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  • 1.
    Boldrup, Linda
    et al.
    Umeå University, Faculty of Medicine, Department of Medical Biosciences, Pathology.
    Coates, Philip J
    Gu, Xiaolian
    Umeå University, Faculty of Medicine, Department of Medical Biosciences, Pathology.
    Nylander, Karin
    Umeå University, Faculty of Medicine, Department of Medical Biosciences, Pathology.
    DeltaNp63 isoforms differentially regulate gene expression in squamous cell carcinoma: identification of Cox-2 as a novel p63 target.2009In: The Journal of pathology, ISSN 1096-9896Article in journal (Refereed)
    Abstract [en]

    The p53 homologue p63 produces six different isoforms that are important in development of epithelial tissues and squamous cell carcinoma of the head and neck (SCCHN). In SCCHN, the expression of p63 isoforms is highly complex, with over-expression of DeltaNp63 and p63beta isoforms in many tumours. To date, little is known about the functions of different DeltaNp63 isoforms and elucidating the distinctive properties of DeltaNp63 isoforms will help to clarify how they influence tumour biology. By gene expression profiling of SCCHN cells over-expressing the DeltaNp63 isoforms we identified different effects of the three isoforms, with DeltaNp63beta being more effective at gene induction than DeltaNp63alpha and DeltaNp63gamma, whereas DeltaNp63gamma was most effective at repressing gene expression. Thus, tumours expressing even low levels of DeltaNp63beta or DeltaNp63gamma may have distinct clinicopathological characteristics important for metastasis and therapeutic response. Induction of cyclooxygenase-2 (Cox-2) was shown by each isoform and data were confirmed by independent quantitative RT-PCR and western blotting. No direct binding of DeltaNp63 to the Cox-2 promoter could be seen, neither could any evidence for Cox-2 induction as a consequence of activated NF-kappaB pathway responses be found. As Cox-2 is known to inhibit radiotherapy responses in SCCHN patients, data indicate an additional mechanism through which DeltaNp63 acts to promote cell survival and influence therapeutic response of SCCHN. MIAME-compliant data have been deposited in the MIAME Express database (Accession No. E-MEXP-1842). Copyright (c) 2009 Pathological Society of Great Britain and Ireland. Published by John Wiley & Sons, Ltd.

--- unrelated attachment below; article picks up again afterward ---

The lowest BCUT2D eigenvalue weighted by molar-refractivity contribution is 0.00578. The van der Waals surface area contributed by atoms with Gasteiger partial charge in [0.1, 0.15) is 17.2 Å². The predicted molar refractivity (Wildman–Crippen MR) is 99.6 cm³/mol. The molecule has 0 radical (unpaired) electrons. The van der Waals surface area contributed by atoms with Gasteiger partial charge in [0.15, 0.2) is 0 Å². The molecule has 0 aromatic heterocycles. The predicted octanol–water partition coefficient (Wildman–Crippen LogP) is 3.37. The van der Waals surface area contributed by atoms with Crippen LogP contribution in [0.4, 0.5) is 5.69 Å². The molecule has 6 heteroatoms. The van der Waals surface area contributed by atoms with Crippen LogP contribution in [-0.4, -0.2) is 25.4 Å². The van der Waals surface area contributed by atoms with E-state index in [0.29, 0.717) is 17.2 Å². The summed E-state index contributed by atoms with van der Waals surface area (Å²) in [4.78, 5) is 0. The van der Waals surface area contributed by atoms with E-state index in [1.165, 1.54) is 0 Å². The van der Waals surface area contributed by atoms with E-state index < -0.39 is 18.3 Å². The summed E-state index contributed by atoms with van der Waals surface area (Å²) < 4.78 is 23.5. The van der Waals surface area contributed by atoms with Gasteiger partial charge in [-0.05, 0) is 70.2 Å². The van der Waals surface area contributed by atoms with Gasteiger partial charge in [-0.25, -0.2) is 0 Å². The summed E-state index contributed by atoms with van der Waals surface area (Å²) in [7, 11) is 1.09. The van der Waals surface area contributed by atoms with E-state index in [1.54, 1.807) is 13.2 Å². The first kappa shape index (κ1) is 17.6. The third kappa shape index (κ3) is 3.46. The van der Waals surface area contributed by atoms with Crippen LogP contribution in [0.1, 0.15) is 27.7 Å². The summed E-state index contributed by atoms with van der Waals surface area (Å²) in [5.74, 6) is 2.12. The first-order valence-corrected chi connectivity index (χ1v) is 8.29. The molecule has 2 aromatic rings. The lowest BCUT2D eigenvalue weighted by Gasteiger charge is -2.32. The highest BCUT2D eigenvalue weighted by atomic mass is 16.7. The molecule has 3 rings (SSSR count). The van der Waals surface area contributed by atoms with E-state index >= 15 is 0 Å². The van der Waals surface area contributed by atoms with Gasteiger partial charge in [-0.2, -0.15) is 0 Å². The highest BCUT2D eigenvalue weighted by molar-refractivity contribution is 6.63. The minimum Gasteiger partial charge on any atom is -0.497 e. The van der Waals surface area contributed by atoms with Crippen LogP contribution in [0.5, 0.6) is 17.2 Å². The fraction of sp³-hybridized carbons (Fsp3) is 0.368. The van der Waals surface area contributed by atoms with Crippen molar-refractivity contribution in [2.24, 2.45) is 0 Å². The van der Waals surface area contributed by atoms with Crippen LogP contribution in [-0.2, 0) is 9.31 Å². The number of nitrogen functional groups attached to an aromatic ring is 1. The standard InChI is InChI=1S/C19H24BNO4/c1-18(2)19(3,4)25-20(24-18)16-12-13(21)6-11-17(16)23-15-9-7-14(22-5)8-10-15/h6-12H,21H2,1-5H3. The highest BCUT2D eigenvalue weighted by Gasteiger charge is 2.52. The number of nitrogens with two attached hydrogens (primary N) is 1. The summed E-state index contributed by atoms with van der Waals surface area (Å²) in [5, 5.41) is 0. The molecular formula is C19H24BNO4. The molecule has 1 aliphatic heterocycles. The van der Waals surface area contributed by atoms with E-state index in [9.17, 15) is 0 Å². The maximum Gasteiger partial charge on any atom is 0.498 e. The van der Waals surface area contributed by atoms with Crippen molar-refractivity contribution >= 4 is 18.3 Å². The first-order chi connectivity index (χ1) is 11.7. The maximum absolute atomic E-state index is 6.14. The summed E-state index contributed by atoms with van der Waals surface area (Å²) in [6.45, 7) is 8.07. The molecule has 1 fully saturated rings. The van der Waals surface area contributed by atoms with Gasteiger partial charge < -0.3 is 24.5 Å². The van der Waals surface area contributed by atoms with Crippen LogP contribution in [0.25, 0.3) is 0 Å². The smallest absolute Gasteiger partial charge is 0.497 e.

• 2.
    Boldrup, Linda
    et al.
    Umeå University, Faculty of Medicine, Medical Biosciences, Pathology. Patologi.
    Coates, Philip J
    Gu, Xiaolian
    Umeå University, Faculty of Medicine, Medical Biosciences, Pathology. Patologi.
    Nylander, Karin
    Umeå University, Faculty of Medicine, Medical Biosciences, Pathology. Patologi.
    DeltaNp63 isoforms regulate CD44 and keratins 4, 6, 14 and 19 in squamous cell carcinoma of head and neck.2007In: J Pathol, ISSN 0022-3417, Vol. 213, no 4, p. 384-91Article in journal (Refereed)
  • 3.
    Boldrup, Linda
    et al.
    Umeå University, Faculty of Medicine, Department of Medical Biosciences, Pathology.
    Gu, Xiaolian
    Umeå University, Faculty of Medicine, Department of Medical Biosciences, Pathology.
    Coates, Philip J.
    Norberg-Spaak, Lena
    Umeå University, Faculty of Medicine, Department of Clinical Sciences, Otorhinolaryngology.
    Fåhraeus, Robin
    Umeå University, Faculty of Medicine, Department of Medical Biosciences, Pathology. RECAMO, Masaryk Memorial Cancer Institute, 656 53 Brno, Czech Republic; Institut de Génétique Moléculaire, Université Paris 7, Hôpital St. Louis, 75010 Paris, France.
    Laurell, Göran
    Umeå University, Faculty of Medicine, Department of Clinical Sciences, Otorhinolaryngology. Department of Surgical Sciences/ENT, Uppsala University, 752 36 Uppsala, Sweden.
    Wilms, Torben
    Umeå University, Faculty of Medicine, Department of Clinical Sciences, Otorhinolaryngology.
    Nylander, Karin
    Umeå University, Faculty of Medicine, Department of Medical Biosciences, Pathology.
    Gene expression changes in tumor free tongue tissue adjacent to tongue squamous cell carcinoma2017In: OncoTarget, ISSN 1949-2553, E-ISSN 1949-2553, Vol. 8, no 12, p. 19389-19402Article in journal (Refereed)
    Abstract [en]

    Due to the high frequency of loco-regional recurrences, which could be explained by changes in the field surrounding the tumor, patients with squamous cell carcinoma of head and neck show poor survival. Here we identified a total of 554 genes as dysregulated in clinically tumor free tongue tissue in patients with tongue tumors when compared to healthy control tongue tissue. Among the top dysregulated genes when comparing control and tumor free tissue were those involved in apoptosis (CIDEC, MUC1, ZBTB16, PRNP, ECT2), immune response (IFI27) and differentiation (KRT36). Data suggest that these are important findings which can aid in earlier diagnosis of tumor development, a relapse or a novel squamous cell carcinoma of the tongue, in the absence of histological signs of a tumor.

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  • 4.
    Boldrup, Linda
    et al.
    Umeå University, Faculty of Medicine, Department of Medical Biosciences, Pathology.
    Troiano, Giuseppe
    Gu, Xiaolian
    Umeå University, Faculty of Medicine, Department of Medical Biosciences, Pathology.